Arecibo Begins Search for Dark Galaxies

Feb 08, 2005
Arecibo  radio telescope

Fitted with a new compound eye, the Arecibo radio telescope in Puerto Rico last week began a multiyear effort to survey all the galaxies in a large swath of sky out to a distance of 800 million light years—a survey that may well uncover the often-theorized, but never-seen, "dark galaxies."

If they do exist, dark galaxies, would be vast clumps of primordial hydrogen and helium gas that have drifted through the universe for 10 billion years or more, but for some reason have never been able to turn that gas into stars. As such, they would account for at least some of the mysterious cosmic "dark matter," which makes itself known only by its gravitational effects on the ordinary, star-rich galaxies. Certainly the dark galaxies would have been missed by previous astronomical surveys, most of which were restricted to optical and infrared light; the cold hydrogen and helium of a dark galaxy would shine only at radio wavelengths—Arecibo's specialty.

Funded by the National Science Foundation and operated by the the National Astronomy and Ionosphere Center at Cornell University, the 305-meter-wide Arecibo Observatory telescope is the world's largest and most-sensitive single-dish radio telescope. Last year, its sensitivity was further boosted by the Arecibo L-Band Feed Array (ALFA): essentially a seven-pixel camera that will allow astronomers to collect data about seven times faster than before. The the survey project starting today has thus been dubbed ALFALFA, for Arecibo Legacy Fast Alfa Survey.

Explore further: N. America treated to partial solar eclipse Thurs.

add to favorites email to friend print save as pdf

Related Stories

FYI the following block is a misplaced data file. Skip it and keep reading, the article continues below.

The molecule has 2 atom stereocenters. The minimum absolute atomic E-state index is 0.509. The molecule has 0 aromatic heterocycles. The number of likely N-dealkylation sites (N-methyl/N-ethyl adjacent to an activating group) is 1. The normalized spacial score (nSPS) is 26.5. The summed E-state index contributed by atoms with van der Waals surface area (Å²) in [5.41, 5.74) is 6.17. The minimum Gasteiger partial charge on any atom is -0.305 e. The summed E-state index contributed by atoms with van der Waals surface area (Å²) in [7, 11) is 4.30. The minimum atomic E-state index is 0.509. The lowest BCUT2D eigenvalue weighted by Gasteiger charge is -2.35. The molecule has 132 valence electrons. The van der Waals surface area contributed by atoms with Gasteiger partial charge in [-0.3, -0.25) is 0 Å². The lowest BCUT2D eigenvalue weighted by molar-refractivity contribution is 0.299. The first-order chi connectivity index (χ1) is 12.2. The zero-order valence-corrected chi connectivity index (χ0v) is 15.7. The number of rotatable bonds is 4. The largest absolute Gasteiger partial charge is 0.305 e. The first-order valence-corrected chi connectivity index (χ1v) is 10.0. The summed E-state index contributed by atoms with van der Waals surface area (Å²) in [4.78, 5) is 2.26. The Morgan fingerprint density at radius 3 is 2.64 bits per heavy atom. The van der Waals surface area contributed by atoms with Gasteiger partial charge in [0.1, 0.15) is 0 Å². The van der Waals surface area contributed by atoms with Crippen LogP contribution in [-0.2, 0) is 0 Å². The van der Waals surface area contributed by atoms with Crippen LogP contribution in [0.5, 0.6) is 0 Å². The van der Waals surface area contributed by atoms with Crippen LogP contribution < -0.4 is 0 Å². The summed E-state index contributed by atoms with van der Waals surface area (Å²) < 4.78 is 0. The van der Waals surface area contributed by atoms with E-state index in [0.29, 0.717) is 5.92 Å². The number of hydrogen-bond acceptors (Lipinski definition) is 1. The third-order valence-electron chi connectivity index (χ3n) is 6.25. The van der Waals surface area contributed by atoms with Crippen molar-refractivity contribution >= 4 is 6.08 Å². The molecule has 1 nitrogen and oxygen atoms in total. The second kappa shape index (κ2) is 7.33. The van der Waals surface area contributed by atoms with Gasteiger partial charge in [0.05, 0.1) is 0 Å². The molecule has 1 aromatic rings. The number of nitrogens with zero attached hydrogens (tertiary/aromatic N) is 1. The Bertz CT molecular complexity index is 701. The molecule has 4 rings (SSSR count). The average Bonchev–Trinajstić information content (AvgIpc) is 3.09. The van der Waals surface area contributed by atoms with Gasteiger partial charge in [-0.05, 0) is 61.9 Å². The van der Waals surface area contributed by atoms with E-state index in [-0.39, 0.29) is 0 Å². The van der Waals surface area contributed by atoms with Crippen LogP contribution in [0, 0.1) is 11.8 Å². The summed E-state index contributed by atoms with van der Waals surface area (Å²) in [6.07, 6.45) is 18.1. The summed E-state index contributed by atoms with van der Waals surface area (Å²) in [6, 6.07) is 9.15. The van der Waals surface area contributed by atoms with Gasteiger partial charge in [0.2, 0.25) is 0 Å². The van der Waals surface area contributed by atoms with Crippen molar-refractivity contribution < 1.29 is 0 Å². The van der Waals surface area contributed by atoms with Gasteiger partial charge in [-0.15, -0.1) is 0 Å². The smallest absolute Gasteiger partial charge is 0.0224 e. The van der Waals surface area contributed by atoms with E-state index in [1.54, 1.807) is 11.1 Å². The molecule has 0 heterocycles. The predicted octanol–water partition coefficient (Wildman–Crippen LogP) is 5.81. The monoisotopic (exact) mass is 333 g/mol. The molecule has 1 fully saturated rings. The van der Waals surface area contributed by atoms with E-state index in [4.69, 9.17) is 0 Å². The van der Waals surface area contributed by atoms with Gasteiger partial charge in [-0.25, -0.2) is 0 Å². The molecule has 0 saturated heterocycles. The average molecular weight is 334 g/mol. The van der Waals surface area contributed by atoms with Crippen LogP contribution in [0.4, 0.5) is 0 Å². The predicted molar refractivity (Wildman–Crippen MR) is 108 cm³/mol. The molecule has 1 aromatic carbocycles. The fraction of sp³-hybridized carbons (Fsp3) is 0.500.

What goes up must come down

40 minutes ago

Found in warm regions of the world, geckos are extremely capable of climbing up steep, smooth surfaces. To do so, they employ an adhesive system – a key evolutionary innovation that facilitates climbing ...

Hydraulic fracturing linked to earthquakes in Ohio

2 hours ago

Hydraulic fracturing triggered a series of small earthquakes in 2013 on a previously unmapped fault in Harrison County, Ohio, according to a study published in the journal Seismological Research Letters.

Perfect torque distribution for safe driving

3 hours ago

A limiting factor for the driving range of electric vehicles is the amount of energy supplied by the batteries. To recoup as much braking energy as possible, engineers at the Gear Research Centre (FZG) at ...

Recommended for you

Big black holes can block new stars

4 hours ago

Massive black holes spewing out radio-frequency-emitting particles at near-light speed can block formation of new stars in aging galaxies, a study has found.

MAVEN studies passing comet and its effects

4 hours ago

NASA's newest orbiter at Mars, MAVEN, took precautions to avoid harm from a dust-spewing comet that flew near Mars today and is studying the flyby's effects on the Red Planet's atmosphere.

POLARBEAR seeks cosmic answers in microwave polarization

4 hours ago

An international team of physicists has measured a subtle characteristic in the polarization of the cosmic microwave background radiation that will allow them to map the large-scale structure of the universe, ...

User comments : 0